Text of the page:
......... then sanded to shape. When it came to sand shading the edges, butterflies fluttered … never having done this kind of shading before. I had to use my specialized piano tweezers in order to grip that thickness over the heat … a bit hot to handle but it worked!!
Then they were set in order for staining, and lacquering … before assembling what will become a free standing Intarsia handle!!
In the meantime … I had qualms about the ‘Rosewood’ Cedar … it didn’t look just right. I kick myself for not thinking of this right off the bat … but you know what they say about hindsight! The surface was sanded completely free of NGR stain … don’t ask me why I did that because I didn’t need to. I guess my mind was in a quandary over my next step, and so I needed extra time to ponder! Maybe that’s why it takes so long for me to get things done!!!
I decided to veneer over the Cedar with Rosewood. Duh! ... why didn’t I think of that before now?!! But before I could do that I had to do a ‘rub’ of the recess area in the cedar.
Both Rosewood sections were padded together, and cut along the inside of the penciled rub. Inside … because you want a tiny bit of excess to trim off, instead of the cut being too large. The handy-dandy Dremel will clean things up!
And because I’ve now applied a layer of veneer over my solid stock portions of the lid-to-be, effectively eliminating the elevation of my Marquetry Intarsia-ed flower, that section cut from the Rosewood is glued into the recess … elevation solved!!
I can read your minds … OMG!! what is happening now?!! Yes, those are paint stir-sticks from Cloverdale. Perfect for my little dream-inspired notion! Rosewood glued onto sticks … then sticks separated … sanded ….
.............. these miter-cornered trim pieces were glued in place around the semi-finished lid … before the insertion of flowers, etc. so I had a flat surface to work with.
Strangely enough I didn’t take photos of the miter-cutting process which was done on my bandsaw table set at the most ungainly angle!! My mind was on the horrendous task of concentration … mitered corners!!!
See them pretty mitered corners!!! The stir-sticks give the accent I had in mind! ... and now the lid is ready for a few coats of lacquer sanding sealer with recesses protected. Actually at this stage, the top has already been given a few coats … before the trim was applied. The surface shows up much lighter in this photo than it really is.
I was so impressed with myself, I made more ‘Rosewood sticks’. Stick around and you’ll see how they were used!!
OH NOOOOOOOOOO!! In my hast to spray one more coat of sealer onto the box so I could stop for lunch, my precious article of excessive hours slid off the spray table and landed with a crash while I had turned to pick up the spray gun. I froze … afraid to look!!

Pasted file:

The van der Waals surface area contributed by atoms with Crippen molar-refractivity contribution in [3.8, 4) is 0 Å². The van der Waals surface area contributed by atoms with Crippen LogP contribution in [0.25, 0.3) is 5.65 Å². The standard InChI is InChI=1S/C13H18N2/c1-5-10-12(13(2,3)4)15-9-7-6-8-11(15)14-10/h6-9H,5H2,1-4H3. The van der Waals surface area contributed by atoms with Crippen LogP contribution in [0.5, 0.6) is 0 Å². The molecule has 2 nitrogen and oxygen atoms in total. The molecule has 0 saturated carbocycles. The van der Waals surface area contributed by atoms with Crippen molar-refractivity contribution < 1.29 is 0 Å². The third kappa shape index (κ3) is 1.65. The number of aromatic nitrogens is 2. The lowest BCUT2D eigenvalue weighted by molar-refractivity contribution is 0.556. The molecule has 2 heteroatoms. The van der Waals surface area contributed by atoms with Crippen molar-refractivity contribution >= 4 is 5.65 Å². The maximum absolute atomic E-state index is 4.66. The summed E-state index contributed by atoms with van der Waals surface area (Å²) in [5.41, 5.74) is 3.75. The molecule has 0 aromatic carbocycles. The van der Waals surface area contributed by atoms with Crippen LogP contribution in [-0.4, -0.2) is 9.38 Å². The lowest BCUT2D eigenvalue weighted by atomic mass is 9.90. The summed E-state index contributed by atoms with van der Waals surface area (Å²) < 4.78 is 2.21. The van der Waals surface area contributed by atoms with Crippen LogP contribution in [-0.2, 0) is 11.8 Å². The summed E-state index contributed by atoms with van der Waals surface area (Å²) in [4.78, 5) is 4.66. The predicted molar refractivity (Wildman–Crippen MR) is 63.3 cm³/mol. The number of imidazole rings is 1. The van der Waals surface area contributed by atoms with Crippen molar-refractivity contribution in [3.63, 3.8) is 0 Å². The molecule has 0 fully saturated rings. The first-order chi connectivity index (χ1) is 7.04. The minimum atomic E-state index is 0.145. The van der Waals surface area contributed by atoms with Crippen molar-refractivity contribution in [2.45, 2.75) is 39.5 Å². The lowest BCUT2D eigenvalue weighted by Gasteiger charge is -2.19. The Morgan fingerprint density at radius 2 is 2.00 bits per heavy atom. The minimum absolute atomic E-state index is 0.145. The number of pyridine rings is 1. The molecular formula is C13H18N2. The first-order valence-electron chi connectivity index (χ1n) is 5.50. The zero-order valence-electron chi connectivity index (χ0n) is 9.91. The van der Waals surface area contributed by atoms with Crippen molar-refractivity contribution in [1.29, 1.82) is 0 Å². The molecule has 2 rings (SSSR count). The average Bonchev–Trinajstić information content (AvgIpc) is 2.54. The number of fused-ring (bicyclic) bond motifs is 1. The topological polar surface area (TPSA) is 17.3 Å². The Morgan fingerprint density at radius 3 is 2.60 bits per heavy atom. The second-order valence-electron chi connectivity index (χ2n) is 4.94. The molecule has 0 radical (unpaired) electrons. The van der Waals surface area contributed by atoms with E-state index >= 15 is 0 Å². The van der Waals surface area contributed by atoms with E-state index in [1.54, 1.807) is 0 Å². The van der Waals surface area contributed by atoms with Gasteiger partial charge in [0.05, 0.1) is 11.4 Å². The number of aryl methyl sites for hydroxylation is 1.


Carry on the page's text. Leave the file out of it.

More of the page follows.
So much for being impressed with myself. Puff up those feathers, and something bad is bound to happen! It’s either that … or my stomach was protesting over lack of regularly scheduled nutrition!!
Have I ever mentioned those special spirits I have in my workshop? ... watching over my every move?? Well … somebody up there loves me, because the damage (although to the upper front corner) was easy to fix!
One smart smack, a bit of glue … and a dab of touch-up pen was a very quick fix indeed. With only preliminary lacquering at this stage, the added coats will hide all signs of distress. Thank you my Workshop Spirits!!
Hummmmm! ... You would think I could have at least shown the repaired injury!! I guess you’ll just have to trust me that nobody will ever notice the boo-boo … But did you happen to notice the Rosewood-stir-stick trim around the bottom of the box? I think that’s what I was trying to capture in this photo for you all to see!! I also forgot to show the cork bottom on this box, to prevent scratching our countertop.
Well my LumberJock Buddies I’ve come to the end of this series of blogs on my Marquetry Wine Box Saga. I know … I know!! You’re screaming: ”What? Where’s the finished lid??!” Even after enduring this very lengthy blog, you still want more?!!
This (I feel) is the perfect place to stop … minds filled with anticipation!! I like to think that you all are anxiously awaiting the posting of ‘My Project’ so you can see those finished photos! Besides … I think my father is getting a shade annoyed that I’m spending more time on this computer than I am paying attention to him!! LOL! He’s been keeping tabs on my blogging … and once back fit as a fiddle, I know he’ll want to read this final one too. That’s my Dad!! ... :)
I’m always ending blogs with thanks … and this one is no exception!!
AGAIN I thank you all for joining me from start to finish. It’s been a wonderful journey, made more so because of your involvement! Each time I pour myself a glass of wine from Nouveau Gal … I shall think of you all.
-- Elaine in Duncan